# 12.1: Introduction to Partial Differential Equations

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- 106876

Many important equations in physical chemistry, engineering, and physics, describe how some physical quantity, such as a temperature or a concentration, varies with position and time. This means that one or more spatial variables and time serve as independent variables. For example, let’s consider the concentration of a chemical around the point \((x,y,z)\) at time \(t\): \(C = C (x, y, z, t)\). The differential equation that describes how \(C\) changes with time is

\[\label{eq:pde1} \nabla^2C(x,y,z,t)=\frac{1}{D}\frac{\partial C(x,y,z,t)}{\partial t}\]

where \(\nabla^2\) is an operator known as the Laplacian. In cartesian three-dimensional coordinates:

\[\nabla^2=\frac{\partial^2}{\partial x^2}+\frac{\partial^2}{\partial y^2}+\frac{\partial^2}{\partial z^2} \nonumber\]

The constant \(D\) is the diffusion coefficient, and determines how far molecules move on average in a given period of time. The diffusion coefficient depends on the size and shape of the molecule, and the temperature and viscosity of the solvent.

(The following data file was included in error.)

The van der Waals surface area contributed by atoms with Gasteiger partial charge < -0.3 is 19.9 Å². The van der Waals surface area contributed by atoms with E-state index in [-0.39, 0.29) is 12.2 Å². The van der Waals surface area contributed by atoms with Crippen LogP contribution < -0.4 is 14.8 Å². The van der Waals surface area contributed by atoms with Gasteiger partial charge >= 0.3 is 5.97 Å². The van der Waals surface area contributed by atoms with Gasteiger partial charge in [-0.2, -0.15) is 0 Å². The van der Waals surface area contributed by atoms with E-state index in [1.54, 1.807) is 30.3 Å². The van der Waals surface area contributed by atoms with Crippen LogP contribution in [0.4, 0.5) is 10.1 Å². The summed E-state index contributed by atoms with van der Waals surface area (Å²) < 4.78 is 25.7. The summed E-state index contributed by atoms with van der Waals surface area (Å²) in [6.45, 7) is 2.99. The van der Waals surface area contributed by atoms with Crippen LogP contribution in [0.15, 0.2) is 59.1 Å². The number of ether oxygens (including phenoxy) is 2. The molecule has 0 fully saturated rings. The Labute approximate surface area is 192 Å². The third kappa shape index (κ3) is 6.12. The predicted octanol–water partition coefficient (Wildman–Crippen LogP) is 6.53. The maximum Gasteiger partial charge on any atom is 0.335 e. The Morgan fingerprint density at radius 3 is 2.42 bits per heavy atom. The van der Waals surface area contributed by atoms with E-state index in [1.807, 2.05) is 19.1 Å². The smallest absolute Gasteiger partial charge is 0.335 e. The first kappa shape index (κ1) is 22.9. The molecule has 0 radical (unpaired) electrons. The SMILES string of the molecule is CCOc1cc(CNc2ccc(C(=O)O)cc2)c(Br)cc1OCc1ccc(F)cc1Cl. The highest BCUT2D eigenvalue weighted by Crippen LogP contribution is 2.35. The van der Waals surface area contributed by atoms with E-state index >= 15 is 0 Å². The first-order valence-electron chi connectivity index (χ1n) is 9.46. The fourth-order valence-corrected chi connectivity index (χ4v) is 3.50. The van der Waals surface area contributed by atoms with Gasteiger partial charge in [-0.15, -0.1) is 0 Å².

The diffusion equation (Equation \ref{eq:pde1}) is a partial differential equation because the dependent variable, \(C\), depends on more than one independent variable, and therefore its partial derivatives appear in the equation.

Other important equations that are common in the physical sciences are:

**The heat equation:**

\[\label{eq:pde2} \nabla^2T(x,y,z,t)=\frac{1}{\alpha}\frac{\partial T(x,y,z,t)}{\partial t}\]

which is in a way a diffusion equation, except that the quantity that diffuses is heat, and not matter. This translates into a change in temperature instead of a change in concentration.

**The wave equation:**

\[\label{eq:pde3} \nabla^2u(x,y,z,t)=\frac{1}{v^2}\frac{\partial^2 u(x,y,z,t)}{\partial t^2}\]

which describes the displacement of all points of a vibrating thin string. Here, \(v\) has units of speed, and it’s related to the elasticity of the string.

**The time-independent Schrödinger equation**

\[\label{eq:pde4} -\frac{\hbar^2}{2m}\nabla^2\psi(x,y,z)+V\psi(x,y,z)=E\psi(x,y,z)\]

which we have already introduced in previous chapters. Note that the Schrödinger equation becomes an Ordinary Differential Equation for one-dimensional problems (e.g. the one-dimensional particle in a box, page ), but it is a PDE for systems where particles are allowed to move in two or more dimensions.

In this course, we will introduce the simplest examples of PDEs relevant to physical chemistry. As you will see, solving these equations analytically is rather complex, and the solutions depend greatly on initial and boundary conditions. Because solving these equations is time consuming, in your upper-level physical chemistry courses your teacher will often show you the solutions without going through the whole derivation. Yet, it is important that you go through all the work at least once for the simplest cases, so you know what it is involved in solving the PDEs you will see in the future.